My residence, the house in which I am sitting as I write this, is nearly a century old. Chances are good that at some point over the years, a previous owner died in this house. After all, most people would prefer to die at home as opposed to anywhere else. So, the idea that somebody, probably multiple somebodies, passed away in this house doesn’t bother me in the least. In fact, I never gave it much thought until I heard a recent radio ad for a website called DiedInHouse.com.
The logic behind this service is interesting, if a little cockeyed. The Died In House folks claim that if the public knows people have died in a house, the property value of the house goes down. (This sounds plausible on the face of it. I suspect the average person gets a little more freaked out about such things than I do.) Their solution? Make it easier for everybody to find out if people died in houses. From the perspective of a potential house buyer, the idea seems compelling — it might save you from investing in a flawed property.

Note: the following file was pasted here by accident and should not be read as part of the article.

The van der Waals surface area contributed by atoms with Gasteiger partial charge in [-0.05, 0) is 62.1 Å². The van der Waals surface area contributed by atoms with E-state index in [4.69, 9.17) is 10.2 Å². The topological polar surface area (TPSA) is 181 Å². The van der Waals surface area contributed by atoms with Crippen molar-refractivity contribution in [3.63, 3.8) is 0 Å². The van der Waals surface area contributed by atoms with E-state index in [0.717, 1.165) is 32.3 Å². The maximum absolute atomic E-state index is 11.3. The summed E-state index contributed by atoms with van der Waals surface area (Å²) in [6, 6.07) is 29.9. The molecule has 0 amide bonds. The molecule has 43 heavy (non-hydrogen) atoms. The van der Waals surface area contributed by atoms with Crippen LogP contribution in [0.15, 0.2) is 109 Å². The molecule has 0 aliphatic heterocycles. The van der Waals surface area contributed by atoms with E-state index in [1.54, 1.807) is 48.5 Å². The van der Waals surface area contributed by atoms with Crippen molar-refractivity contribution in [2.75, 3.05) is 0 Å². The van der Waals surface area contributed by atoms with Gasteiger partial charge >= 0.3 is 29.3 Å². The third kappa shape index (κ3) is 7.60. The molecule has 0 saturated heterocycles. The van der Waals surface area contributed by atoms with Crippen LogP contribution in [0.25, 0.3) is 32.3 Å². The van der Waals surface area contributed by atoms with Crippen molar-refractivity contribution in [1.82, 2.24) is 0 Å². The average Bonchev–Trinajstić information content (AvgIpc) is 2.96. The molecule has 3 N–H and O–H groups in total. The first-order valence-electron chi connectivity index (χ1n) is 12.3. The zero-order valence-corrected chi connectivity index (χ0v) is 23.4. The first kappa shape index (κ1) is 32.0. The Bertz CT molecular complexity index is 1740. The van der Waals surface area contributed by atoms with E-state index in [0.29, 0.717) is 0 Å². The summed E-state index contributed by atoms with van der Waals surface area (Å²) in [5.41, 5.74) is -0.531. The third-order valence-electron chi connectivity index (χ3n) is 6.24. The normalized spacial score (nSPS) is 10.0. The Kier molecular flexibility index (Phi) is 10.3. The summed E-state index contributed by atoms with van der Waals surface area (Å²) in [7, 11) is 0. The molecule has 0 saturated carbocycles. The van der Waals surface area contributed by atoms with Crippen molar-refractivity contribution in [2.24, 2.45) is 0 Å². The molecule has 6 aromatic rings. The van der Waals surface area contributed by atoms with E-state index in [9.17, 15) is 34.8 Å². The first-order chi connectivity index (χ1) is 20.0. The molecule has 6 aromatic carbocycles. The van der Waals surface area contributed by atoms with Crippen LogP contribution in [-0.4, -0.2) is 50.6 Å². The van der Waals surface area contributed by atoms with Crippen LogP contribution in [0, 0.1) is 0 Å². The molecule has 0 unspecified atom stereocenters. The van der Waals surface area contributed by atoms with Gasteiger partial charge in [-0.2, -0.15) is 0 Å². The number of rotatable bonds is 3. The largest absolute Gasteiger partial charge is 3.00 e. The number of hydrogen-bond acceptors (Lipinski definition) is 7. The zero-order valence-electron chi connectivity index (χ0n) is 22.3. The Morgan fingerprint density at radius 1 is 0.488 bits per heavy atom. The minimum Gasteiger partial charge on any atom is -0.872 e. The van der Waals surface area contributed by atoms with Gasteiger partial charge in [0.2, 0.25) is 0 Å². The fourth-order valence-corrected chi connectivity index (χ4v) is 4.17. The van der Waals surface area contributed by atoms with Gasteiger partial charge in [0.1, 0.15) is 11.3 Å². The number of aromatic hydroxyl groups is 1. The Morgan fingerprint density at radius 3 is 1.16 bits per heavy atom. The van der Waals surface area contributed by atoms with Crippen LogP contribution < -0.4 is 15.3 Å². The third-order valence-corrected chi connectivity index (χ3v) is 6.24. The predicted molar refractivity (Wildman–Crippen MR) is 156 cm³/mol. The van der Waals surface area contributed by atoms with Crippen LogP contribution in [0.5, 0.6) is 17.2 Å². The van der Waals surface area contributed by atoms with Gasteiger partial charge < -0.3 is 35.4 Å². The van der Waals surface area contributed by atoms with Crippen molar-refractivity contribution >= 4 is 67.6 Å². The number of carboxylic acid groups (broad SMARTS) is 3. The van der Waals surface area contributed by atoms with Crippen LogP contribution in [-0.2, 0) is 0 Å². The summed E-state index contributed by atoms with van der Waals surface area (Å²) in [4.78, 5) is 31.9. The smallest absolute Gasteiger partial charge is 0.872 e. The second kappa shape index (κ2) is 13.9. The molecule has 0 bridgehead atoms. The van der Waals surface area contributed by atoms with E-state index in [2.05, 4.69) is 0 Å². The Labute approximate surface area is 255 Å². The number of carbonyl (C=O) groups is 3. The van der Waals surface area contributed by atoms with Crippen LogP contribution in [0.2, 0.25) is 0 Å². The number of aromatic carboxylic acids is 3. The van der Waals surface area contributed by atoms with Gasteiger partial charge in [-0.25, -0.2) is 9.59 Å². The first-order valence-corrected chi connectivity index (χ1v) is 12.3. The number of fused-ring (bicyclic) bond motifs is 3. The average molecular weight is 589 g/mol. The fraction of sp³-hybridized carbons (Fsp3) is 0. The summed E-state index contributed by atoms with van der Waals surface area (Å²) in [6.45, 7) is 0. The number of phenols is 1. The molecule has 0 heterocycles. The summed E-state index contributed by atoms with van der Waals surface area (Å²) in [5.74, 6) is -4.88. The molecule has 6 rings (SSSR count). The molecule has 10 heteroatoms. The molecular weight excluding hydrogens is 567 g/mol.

Ah, but there’s the rub: the “flaw” only exists in the imagination of other potential buyers once they know the information. Objectively speaking, there’s nothing tangibly wrong with a house just because somebody died in it — even if it was a lurid, bloody murder like the examples given on the website. It’s truly a case where ignorance is bliss and you’re better off not even thinking about it, much less paying for a service that is ultimately sabotaging property values by sensationalizing a non-issue. (Unless of course, the house is haunted and one night the poltergeist of a deceased former resident pops out of your bedroom closet, grabs your face with its ghostly hand and sucks your soul out through your eye sockets. In that case, you’re probably going to wish you had consulted with DiedInHouse.com before buying the place.)
But hey, no one ever said an offering had to stand up to rational scrutiny to be voted into the Odd Product Hall of Fame. In fact, it helps if it doesn’t. So, with that said, congratulations on your induction, DiedInHouse.com. Try not to trip over that moldering skeleton in the doorway when you come here to pick up your plaque.